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Floating clinic: general hospital for island residents‘A Hospital Ship’ – similarities, dissimilarities between drama and reality
  • By Song Soo-youn
  • Approval 2017.09.07 16:07
  • comments 0

There is a patient with appendicitis in an island, urgently needing an operation. It takes two to three hours to go to the land for surgery even with the maritime police’s help, however. It happens that a hospital ship was visiting the island, but surgery is unthinkable. It is against this backdrop that a new surgeon at the ship starts an operation on a dentist’s chair using suction and other devices -- and makes it.

So goes an episode of the MBC drama, “A hospital ship.” As shown in the soap opera, a hospital ship visits residents in islands and treat them. There is one each in Incheon, South Chungcheong Province, and South Gyeongsang Province, and two in South Jeolla Province, which has many islands. The drama bodies out a real hospital ship relatively faithfully. Except for the setup of a “ship where they can conduct a surgery.” Nor is there a female surgeon, Song Eun-jae, a character played by actress Ha Ji-won. Physicians, dentists, and herb doctors working in these ships are all general practitioners.

6-ton Chungnam 501 started its journey in 1971. It became 135-ton ship in1978 and has been operated for 22 years. Currently, the hospital ship built as a 160-ton ship in 2001 is being operated.

Upon the telecast of a hospital ship drama, this reporter visited Daecheon Port in mid-July to cover the hospital ship “Chungnam 501” operated by South Chungcheong Province. Chungnam 501 has treated the largest number of patients among five hospital ships since 1971. It visits 29 islands in the province more than once a month. It makes a tour of three islands per sailing by population.

Hospital ship is a ‘general hospital’ for island people

On that day, Chungnam 501 visited Sapsi Island, an hour’s streaming from Daecheon Port. Sapsi is relatively big among the province’s islands with about 500 residents. A public health center is the only medical institution in the island that has not even a pharmacy. That makes residents feel Chungnam 501 visiting them twice a month like a “general hospital.”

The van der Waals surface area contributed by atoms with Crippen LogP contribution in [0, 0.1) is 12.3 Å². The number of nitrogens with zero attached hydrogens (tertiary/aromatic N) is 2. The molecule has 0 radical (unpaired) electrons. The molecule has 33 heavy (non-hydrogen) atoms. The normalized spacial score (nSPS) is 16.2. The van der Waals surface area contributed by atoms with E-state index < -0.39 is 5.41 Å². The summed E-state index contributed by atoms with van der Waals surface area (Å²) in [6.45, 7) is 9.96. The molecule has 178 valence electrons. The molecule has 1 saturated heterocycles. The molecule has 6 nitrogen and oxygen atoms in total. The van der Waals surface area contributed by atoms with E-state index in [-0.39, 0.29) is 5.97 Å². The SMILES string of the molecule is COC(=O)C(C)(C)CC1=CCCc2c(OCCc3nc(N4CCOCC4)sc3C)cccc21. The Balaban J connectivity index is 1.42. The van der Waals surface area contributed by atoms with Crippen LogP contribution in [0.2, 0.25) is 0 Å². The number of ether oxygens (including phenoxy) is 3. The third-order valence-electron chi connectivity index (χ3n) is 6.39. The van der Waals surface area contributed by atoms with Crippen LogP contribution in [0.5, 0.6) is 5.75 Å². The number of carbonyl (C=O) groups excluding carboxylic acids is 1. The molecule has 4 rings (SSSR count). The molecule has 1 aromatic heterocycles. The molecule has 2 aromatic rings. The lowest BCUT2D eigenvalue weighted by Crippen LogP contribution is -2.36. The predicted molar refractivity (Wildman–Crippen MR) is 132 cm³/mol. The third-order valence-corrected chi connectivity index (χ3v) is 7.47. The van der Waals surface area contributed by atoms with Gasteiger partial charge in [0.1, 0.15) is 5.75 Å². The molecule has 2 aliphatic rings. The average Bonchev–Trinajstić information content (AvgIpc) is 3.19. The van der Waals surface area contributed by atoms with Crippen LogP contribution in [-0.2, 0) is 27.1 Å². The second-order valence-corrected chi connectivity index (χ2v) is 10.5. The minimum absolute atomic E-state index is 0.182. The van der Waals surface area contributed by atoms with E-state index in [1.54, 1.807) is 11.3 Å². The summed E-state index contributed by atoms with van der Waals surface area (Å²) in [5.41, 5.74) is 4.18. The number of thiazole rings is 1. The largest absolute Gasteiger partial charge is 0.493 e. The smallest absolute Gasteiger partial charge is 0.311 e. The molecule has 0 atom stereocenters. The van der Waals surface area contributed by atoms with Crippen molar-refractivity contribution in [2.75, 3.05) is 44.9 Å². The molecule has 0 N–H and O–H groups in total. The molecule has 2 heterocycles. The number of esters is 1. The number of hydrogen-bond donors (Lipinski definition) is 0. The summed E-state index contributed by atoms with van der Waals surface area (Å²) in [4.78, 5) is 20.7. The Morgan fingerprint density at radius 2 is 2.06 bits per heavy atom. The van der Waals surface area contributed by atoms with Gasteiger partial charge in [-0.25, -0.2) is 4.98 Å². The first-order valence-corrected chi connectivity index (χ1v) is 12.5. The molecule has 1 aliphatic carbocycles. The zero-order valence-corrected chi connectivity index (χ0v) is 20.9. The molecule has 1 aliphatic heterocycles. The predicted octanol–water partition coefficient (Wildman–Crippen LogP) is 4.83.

Chungnam 501 left the port at 10 a.m. and was anchored nearby the wharf an hour later. It then carried people to the hospital ship in a small boat. “We use a boat to bring patients because other liners and fishing vessels may find it uncomfortable if we go into dock,” said Captain Oh Jong-myung오종명. “Sometimes, we land on islands to treat people.”

In Chungnam 501, people can receive internal, dental and Oriental medicine treatment as well as take clinical pathology tests and radiography. There is a pharmacist's office, too. But there are no operating rooms or a similar space as shown in the drama. Because there isn’t enough room and equipment, it focuses on providing primary treatment for patients with chronic diseases. Chungnam 501 also has ultrasonic wave device, dental unit, X-ray, absorptiometry, and electrolyte analyzer.

Residents in Sapsi getting on the hospital ship with a boat(above) submit applications to Choi Kun-yong(left below) and wait in front of a doctor's office.

“They can get free treatment. Most people suffer from chronic diseases such as hypertension,” Captain Oh said. “If they don’t come to the ship for two months, we send a notice saying if they fail to appear once more, we will stop giving prescriptions.”